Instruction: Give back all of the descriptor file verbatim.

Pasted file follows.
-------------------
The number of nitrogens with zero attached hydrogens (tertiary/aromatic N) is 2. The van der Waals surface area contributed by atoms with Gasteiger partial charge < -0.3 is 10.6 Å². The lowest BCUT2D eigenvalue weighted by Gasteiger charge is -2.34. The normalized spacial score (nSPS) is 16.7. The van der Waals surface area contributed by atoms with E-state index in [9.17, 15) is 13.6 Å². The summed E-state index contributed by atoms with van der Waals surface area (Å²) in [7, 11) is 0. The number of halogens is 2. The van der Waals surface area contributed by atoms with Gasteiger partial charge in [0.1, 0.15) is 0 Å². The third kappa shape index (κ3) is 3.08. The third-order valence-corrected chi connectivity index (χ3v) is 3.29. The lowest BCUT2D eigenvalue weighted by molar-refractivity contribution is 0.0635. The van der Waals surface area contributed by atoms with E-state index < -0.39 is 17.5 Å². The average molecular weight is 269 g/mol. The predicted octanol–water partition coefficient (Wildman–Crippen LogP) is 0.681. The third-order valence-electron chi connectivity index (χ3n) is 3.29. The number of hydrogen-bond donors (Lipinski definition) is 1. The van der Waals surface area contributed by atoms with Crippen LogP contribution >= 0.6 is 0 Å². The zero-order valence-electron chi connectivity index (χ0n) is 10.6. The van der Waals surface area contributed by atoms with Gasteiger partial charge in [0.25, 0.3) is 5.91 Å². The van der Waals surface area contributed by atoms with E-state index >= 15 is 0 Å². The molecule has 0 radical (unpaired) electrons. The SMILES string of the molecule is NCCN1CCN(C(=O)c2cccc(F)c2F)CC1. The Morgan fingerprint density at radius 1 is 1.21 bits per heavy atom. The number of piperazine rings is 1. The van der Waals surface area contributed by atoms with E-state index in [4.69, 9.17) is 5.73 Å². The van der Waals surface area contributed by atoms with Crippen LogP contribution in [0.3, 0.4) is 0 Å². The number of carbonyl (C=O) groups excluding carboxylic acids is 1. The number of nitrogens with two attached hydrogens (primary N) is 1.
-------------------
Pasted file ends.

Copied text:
The number of nitrogens with zero attached hydrogens (tertiary/aromatic N) is 2. The van der Waals surface area contributed by atoms with Gasteiger partial charge < -0.3 is 10.6 Å². The lowest BCUT2D eigenvalue weighted by Gasteiger charge is -2.34. The normalized spacial score (nSPS) is 16.7. The van der Waals surface area contributed by atoms with E-state index in [9.17, 15) is 13.6 Å². The summed E-state index contributed by atoms with van der Waals surface area (Å²) in [7, 11) is 0. The number of halogens is 2. The van der Waals surface area contributed by atoms with Gasteiger partial charge in [0.1, 0.15) is 0 Å². The third kappa shape index (κ3) is 3.08. The third-order valence-corrected chi connectivity index (χ3v) is 3.29. The lowest BCUT2D eigenvalue weighted by molar-refractivity contribution is 0.0635. The van der Waals surface area contributed by atoms with E-state index < -0.39 is 17.5 Å². The average molecular weight is 269 g/mol. The predicted octanol–water partition coefficient (Wildman–Crippen LogP) is 0.681. The third-order valence-electron chi connectivity index (χ3n) is 3.29. The number of hydrogen-bond donors (Lipinski definition) is 1. The van der Waals surface area contributed by atoms with Crippen LogP contribution >= 0.6 is 0 Å². The zero-order valence-electron chi connectivity index (χ0n) is 10.6. The van der Waals surface area contributed by atoms with Gasteiger partial charge in [0.25, 0.3) is 5.91 Å². The van der Waals surface area contributed by atoms with E-state index >= 15 is 0 Å². The molecule has 0 radical (unpaired) electrons. The SMILES string of the molecule is NCCN1CCN(C(=O)c2cccc(F)c2F)CC1. The Morgan fingerprint density at radius 1 is 1.21 bits per heavy atom. The number of piperazine rings is 1. The van der Waals surface area contributed by atoms with E-state index in [4.69, 9.17) is 5.73 Å². The van der Waals surface area contributed by atoms with Crippen LogP contribution in [0.3, 0.4) is 0 Å². The number of carbonyl (C=O) groups excluding carboxylic acids is 1. The number of nitrogens with two attached hydrogens (primary N) is 1.